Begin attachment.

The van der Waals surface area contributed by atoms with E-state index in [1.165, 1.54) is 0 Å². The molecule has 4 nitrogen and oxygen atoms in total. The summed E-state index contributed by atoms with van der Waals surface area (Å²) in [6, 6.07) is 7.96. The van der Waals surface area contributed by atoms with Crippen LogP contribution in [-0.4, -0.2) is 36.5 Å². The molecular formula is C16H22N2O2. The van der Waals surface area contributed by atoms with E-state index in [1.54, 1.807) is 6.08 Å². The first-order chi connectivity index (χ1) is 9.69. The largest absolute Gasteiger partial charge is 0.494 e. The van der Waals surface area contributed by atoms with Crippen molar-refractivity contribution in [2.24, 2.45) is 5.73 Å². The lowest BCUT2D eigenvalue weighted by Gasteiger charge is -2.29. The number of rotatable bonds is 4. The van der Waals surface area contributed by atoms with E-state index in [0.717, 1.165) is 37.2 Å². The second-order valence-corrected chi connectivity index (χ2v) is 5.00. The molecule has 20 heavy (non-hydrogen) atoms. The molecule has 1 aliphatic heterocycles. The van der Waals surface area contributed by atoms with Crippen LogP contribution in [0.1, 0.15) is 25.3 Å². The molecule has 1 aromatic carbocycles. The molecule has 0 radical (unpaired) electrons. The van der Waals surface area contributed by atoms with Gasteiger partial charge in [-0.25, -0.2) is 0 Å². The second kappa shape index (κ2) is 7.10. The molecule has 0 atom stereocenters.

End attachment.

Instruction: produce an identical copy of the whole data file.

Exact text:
The van der Waals surface area contributed by atoms with E-state index in [1.165, 1.54) is 0 Å². The molecule has 4 nitrogen and oxygen atoms in total. The summed E-state index contributed by atoms with van der Waals surface area (Å²) in [6, 6.07) is 7.96. The van der Waals surface area contributed by atoms with Crippen LogP contribution in [-0.4, -0.2) is 36.5 Å². The molecular formula is C16H22N2O2. The van der Waals surface area contributed by atoms with E-state index in [1.54, 1.807) is 6.08 Å². The first-order chi connectivity index (χ1) is 9.69. The largest absolute Gasteiger partial charge is 0.494 e. The van der Waals surface area contributed by atoms with Crippen molar-refractivity contribution in [2.24, 2.45) is 5.73 Å². The lowest BCUT2D eigenvalue weighted by Gasteiger charge is -2.29. The number of rotatable bonds is 4. The van der Waals surface area contributed by atoms with E-state index in [0.717, 1.165) is 37.2 Å². The second-order valence-corrected chi connectivity index (χ2v) is 5.00. The molecule has 20 heavy (non-hydrogen) atoms. The molecule has 1 aliphatic heterocycles. The van der Waals surface area contributed by atoms with Crippen LogP contribution in [0.1, 0.15) is 25.3 Å². The molecule has 1 aromatic carbocycles. The molecule has 0 radical (unpaired) electrons. The van der Waals surface area contributed by atoms with Gasteiger partial charge in [-0.25, -0.2) is 0 Å². The second kappa shape index (κ2) is 7.10. The molecule has 0 atom stereocenters.